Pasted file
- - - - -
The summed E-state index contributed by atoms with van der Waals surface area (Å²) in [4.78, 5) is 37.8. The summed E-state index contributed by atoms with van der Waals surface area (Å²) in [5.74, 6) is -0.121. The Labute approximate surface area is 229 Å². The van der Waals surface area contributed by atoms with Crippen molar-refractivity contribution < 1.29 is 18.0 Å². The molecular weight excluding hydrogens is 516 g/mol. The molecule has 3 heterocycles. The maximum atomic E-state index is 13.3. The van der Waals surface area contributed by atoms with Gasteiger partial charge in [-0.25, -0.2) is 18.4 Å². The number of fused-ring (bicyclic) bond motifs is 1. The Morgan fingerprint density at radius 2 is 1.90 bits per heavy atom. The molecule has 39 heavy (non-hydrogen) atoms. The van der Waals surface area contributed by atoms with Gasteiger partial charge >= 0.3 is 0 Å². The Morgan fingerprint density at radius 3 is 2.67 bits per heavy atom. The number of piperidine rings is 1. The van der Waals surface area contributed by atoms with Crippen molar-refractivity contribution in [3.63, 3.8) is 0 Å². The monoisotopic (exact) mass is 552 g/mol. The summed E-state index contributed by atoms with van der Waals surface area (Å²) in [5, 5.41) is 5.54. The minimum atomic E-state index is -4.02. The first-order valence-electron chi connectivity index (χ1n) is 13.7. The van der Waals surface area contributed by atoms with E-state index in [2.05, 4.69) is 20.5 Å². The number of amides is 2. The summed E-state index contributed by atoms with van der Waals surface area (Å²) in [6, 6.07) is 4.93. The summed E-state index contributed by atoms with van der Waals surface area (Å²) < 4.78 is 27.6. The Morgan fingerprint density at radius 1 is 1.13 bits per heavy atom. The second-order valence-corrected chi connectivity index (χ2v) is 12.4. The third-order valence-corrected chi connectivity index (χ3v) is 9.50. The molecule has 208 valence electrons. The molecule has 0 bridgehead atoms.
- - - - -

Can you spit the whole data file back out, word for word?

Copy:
The summed E-state index contributed by atoms with van der Waals surface area (Å²) in [4.78, 5) is 37.8. The summed E-state index contributed by atoms with van der Waals surface area (Å²) in [5.74, 6) is -0.121. The Labute approximate surface area is 229 Å². The van der Waals surface area contributed by atoms with Crippen molar-refractivity contribution < 1.29 is 18.0 Å². The molecular weight excluding hydrogens is 516 g/mol. The molecule has 3 heterocycles. The maximum atomic E-state index is 13.3. The van der Waals surface area contributed by atoms with Gasteiger partial charge in [-0.25, -0.2) is 18.4 Å². The number of fused-ring (bicyclic) bond motifs is 1. The Morgan fingerprint density at radius 2 is 1.90 bits per heavy atom. The molecule has 39 heavy (non-hydrogen) atoms. The van der Waals surface area contributed by atoms with Gasteiger partial charge >= 0.3 is 0 Å². The Morgan fingerprint density at radius 3 is 2.67 bits per heavy atom. The number of piperidine rings is 1. The van der Waals surface area contributed by atoms with Crippen molar-refractivity contribution in [3.63, 3.8) is 0 Å². The monoisotopic (exact) mass is 552 g/mol. The summed E-state index contributed by atoms with van der Waals surface area (Å²) in [5, 5.41) is 5.54. The minimum atomic E-state index is -4.02. The first-order valence-electron chi connectivity index (χ1n) is 13.7. The van der Waals surface area contributed by atoms with E-state index in [2.05, 4.69) is 20.5 Å². The number of amides is 2. The summed E-state index contributed by atoms with van der Waals surface area (Å²) in [6, 6.07) is 4.93. The summed E-state index contributed by atoms with van der Waals surface area (Å²) < 4.78 is 27.6. The Morgan fingerprint density at radius 1 is 1.13 bits per heavy atom. The second-order valence-corrected chi connectivity index (χ2v) is 12.4. The third-order valence-corrected chi connectivity index (χ3v) is 9.50. The molecule has 208 valence electrons. The molecule has 0 bridgehead atoms.